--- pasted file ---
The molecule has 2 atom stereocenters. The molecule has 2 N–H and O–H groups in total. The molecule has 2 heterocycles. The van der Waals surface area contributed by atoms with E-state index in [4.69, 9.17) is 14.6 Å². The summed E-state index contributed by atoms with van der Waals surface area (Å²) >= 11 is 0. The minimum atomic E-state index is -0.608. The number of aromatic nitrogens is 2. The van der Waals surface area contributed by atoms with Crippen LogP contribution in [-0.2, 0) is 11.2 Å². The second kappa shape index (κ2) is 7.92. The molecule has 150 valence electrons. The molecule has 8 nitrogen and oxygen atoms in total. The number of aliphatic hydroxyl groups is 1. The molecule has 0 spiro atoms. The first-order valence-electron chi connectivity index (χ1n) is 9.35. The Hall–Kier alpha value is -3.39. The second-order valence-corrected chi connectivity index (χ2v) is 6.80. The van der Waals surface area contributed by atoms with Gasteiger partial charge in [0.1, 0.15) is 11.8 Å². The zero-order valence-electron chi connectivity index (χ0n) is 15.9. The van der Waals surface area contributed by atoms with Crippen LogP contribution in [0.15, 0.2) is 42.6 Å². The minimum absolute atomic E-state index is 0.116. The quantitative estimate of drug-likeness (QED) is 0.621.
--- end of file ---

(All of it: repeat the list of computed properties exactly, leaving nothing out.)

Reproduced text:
The molecule has 2 atom stereocenters. The molecule has 2 N–H and O–H groups in total. The molecule has 2 heterocycles. The van der Waals surface area contributed by atoms with E-state index in [4.69, 9.17) is 14.6 Å². The summed E-state index contributed by atoms with van der Waals surface area (Å²) >= 11 is 0. The minimum atomic E-state index is -0.608. The number of aromatic nitrogens is 2. The van der Waals surface area contributed by atoms with Crippen LogP contribution in [-0.2, 0) is 11.2 Å². The second kappa shape index (κ2) is 7.92. The molecule has 150 valence electrons. The molecule has 8 nitrogen and oxygen atoms in total. The number of aliphatic hydroxyl groups is 1. The molecule has 0 spiro atoms. The first-order valence-electron chi connectivity index (χ1n) is 9.35. The Hall–Kier alpha value is -3.39. The second-order valence-corrected chi connectivity index (χ2v) is 6.80. The van der Waals surface area contributed by atoms with Gasteiger partial charge in [0.1, 0.15) is 11.8 Å². The zero-order valence-electron chi connectivity index (χ0n) is 15.9. The van der Waals surface area contributed by atoms with Crippen LogP contribution in [0.15, 0.2) is 42.6 Å². The minimum absolute atomic E-state index is 0.116. The quantitative estimate of drug-likeness (QED) is 0.621.